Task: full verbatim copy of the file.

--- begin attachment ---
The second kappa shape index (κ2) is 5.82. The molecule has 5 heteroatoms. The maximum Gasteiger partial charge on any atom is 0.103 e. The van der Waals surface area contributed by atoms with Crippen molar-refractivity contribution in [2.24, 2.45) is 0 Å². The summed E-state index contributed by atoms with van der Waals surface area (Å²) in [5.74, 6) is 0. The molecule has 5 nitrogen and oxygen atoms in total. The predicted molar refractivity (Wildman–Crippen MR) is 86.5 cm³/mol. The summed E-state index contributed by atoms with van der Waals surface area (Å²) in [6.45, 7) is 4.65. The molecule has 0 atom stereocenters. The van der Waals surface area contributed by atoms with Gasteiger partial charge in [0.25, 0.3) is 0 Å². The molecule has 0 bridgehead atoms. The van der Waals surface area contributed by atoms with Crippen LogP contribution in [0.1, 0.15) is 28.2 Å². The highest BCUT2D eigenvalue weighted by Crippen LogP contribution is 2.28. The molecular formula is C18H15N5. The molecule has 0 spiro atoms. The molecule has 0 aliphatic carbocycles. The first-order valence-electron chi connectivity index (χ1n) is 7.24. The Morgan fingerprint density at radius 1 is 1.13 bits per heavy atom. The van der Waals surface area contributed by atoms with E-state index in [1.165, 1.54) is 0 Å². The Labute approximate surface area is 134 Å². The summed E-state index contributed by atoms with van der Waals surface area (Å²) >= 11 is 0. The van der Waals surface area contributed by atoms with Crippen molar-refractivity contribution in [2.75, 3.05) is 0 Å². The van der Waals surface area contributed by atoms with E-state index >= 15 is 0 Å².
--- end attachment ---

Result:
The second kappa shape index (κ2) is 5.82. The molecule has 5 heteroatoms. The maximum Gasteiger partial charge on any atom is 0.103 e. The van der Waals surface area contributed by atoms with Crippen molar-refractivity contribution in [2.24, 2.45) is 0 Å². The summed E-state index contributed by atoms with van der Waals surface area (Å²) in [5.74, 6) is 0. The molecule has 5 nitrogen and oxygen atoms in total. The predicted molar refractivity (Wildman–Crippen MR) is 86.5 cm³/mol. The summed E-state index contributed by atoms with van der Waals surface area (Å²) in [6.45, 7) is 4.65. The molecule has 0 atom stereocenters. The van der Waals surface area contributed by atoms with Gasteiger partial charge in [0.25, 0.3) is 0 Å². The molecule has 0 bridgehead atoms. The van der Waals surface area contributed by atoms with Crippen LogP contribution in [0.1, 0.15) is 28.2 Å². The highest BCUT2D eigenvalue weighted by Crippen LogP contribution is 2.28. The molecular formula is C18H15N5. The molecule has 0 spiro atoms. The molecule has 0 aliphatic carbocycles. The first-order valence-electron chi connectivity index (χ1n) is 7.24. The Morgan fingerprint density at radius 1 is 1.13 bits per heavy atom. The van der Waals surface area contributed by atoms with E-state index in [1.165, 1.54) is 0 Å². The Labute approximate surface area is 134 Å². The summed E-state index contributed by atoms with van der Waals surface area (Å²) >= 11 is 0. The van der Waals surface area contributed by atoms with Crippen molar-refractivity contribution in [2.75, 3.05) is 0 Å². The van der Waals surface area contributed by atoms with E-state index >= 15 is 0 Å².